Do I need to be registering my chickens or something?

      Liked by 3 people

  5. We have three means of making baguettes-a perforated metal pan, a ceramic baker with a cover, and a ceramic baking stone. Husband likes Sour dough versions.

    Liked by 1 person

    1. I will say to you that a lot of the family farmers will say that they are not sorry to see their farms go–farmers like Ben are very devoted to it, but not all that inherit these farms want them. They are so much work and require so much capital. The farms are often worth a lot of money, but the farmers are frequently cash poor. Farming requires a vast amount of knowledge in so many areas: IT, finance, and, oh yeah, growing stuff.

      I have known 4 people who purchased their family’s farms out of obligation but they did not want the farm. They were frustrated.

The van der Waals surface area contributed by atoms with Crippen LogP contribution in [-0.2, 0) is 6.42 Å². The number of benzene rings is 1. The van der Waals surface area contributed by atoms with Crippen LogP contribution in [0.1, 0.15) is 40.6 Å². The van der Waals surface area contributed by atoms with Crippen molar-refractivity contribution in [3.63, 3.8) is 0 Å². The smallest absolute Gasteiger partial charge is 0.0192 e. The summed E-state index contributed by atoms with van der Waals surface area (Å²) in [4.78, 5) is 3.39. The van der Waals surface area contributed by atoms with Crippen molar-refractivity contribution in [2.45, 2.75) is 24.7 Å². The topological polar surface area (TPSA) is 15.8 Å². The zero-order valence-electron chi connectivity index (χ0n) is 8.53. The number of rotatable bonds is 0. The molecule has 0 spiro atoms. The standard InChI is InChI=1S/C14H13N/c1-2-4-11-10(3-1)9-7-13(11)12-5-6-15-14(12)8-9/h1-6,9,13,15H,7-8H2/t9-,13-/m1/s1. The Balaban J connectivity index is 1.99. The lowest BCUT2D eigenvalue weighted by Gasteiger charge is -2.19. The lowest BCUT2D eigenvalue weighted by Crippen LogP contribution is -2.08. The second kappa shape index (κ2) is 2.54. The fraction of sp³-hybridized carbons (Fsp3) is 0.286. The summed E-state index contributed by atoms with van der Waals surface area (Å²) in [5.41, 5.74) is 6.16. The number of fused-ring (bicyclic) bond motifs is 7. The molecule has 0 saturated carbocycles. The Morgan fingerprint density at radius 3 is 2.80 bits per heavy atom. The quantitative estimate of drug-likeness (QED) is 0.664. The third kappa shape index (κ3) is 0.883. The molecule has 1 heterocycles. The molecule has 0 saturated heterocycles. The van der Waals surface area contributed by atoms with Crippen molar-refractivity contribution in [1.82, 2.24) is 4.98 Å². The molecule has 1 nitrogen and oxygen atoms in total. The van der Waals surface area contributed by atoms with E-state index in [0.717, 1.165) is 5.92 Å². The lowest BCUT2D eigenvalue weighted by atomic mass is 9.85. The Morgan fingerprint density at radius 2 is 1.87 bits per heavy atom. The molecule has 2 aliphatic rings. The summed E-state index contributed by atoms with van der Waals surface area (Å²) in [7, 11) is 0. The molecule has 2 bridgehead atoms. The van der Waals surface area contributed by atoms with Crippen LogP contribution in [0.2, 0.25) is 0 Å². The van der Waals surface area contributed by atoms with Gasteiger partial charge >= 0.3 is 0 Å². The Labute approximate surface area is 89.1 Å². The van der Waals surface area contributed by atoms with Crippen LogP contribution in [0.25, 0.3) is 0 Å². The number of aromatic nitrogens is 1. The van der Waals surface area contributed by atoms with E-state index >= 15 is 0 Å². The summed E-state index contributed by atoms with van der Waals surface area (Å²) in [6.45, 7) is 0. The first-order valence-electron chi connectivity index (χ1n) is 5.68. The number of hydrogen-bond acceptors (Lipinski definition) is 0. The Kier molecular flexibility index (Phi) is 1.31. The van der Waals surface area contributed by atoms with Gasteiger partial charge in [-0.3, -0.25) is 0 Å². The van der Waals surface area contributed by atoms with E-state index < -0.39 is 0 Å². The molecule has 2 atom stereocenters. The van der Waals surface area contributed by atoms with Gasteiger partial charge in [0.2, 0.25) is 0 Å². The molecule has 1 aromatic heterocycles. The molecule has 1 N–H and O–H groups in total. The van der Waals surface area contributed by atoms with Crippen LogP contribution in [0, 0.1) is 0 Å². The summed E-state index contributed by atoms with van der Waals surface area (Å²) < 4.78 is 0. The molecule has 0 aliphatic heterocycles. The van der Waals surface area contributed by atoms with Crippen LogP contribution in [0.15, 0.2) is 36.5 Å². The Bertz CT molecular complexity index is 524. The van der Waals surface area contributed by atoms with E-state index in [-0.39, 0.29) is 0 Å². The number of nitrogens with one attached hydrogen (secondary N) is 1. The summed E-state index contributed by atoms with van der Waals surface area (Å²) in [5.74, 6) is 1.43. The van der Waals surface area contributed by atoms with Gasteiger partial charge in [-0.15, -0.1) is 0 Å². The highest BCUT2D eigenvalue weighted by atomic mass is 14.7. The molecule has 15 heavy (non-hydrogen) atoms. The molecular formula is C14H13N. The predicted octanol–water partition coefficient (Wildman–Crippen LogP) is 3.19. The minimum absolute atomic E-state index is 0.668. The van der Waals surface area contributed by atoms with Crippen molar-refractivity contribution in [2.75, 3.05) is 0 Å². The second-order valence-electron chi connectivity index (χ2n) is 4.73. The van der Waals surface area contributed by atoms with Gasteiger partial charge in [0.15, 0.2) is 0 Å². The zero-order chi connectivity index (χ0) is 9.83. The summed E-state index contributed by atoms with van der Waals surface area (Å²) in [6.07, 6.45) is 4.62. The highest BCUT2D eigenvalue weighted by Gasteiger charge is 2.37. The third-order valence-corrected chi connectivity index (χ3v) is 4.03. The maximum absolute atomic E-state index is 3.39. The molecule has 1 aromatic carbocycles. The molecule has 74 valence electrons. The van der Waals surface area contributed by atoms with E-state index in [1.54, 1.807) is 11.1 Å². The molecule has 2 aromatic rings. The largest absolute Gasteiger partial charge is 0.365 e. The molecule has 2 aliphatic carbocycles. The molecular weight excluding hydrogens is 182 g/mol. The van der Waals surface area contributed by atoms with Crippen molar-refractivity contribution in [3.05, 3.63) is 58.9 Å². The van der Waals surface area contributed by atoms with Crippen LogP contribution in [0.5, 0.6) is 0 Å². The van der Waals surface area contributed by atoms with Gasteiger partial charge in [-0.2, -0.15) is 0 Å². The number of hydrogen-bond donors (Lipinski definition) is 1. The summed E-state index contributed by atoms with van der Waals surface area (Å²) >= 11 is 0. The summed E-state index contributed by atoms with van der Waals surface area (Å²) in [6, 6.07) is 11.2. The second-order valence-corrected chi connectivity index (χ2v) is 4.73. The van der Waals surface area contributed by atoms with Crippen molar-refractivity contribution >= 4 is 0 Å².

Liked by 3 people

      1. There was a moving talk many years ago on public radio. A man (sorry, don’t remember his name) was saddened to see so many family farms sold off. He claimed that whenever a farmer gave up on that lifestyle and moved to town, precious cultural knowledge about that land was lost forever.

        Liked by 1 person

  6. My baguette technique is nonexistent. I have baked precious little of anything in my adult life. As a teen I dabbled in a few assorted cakes, pastries, and French bread, but not enough to ever feel confident as a baker. I have never baked a pie, so I’m awestruck by people like VS, Jacque, and my friends Helen and Mellissa, who are absolutely fearless when it comes to tackling that art.

    Liked by 2 people

  7. I thought it was interesting how many countries claim some kind of craft with glass beads. I hope they don’t have to duke it out. I haven’t made baguettes for years. Being a single mom kind of whooped bread baking out of me a bit when YA was younger. In fact I gave away the baguette pan a couple of years ago. Most of my bread these days is done in a bread machine.

    Liked by 1 person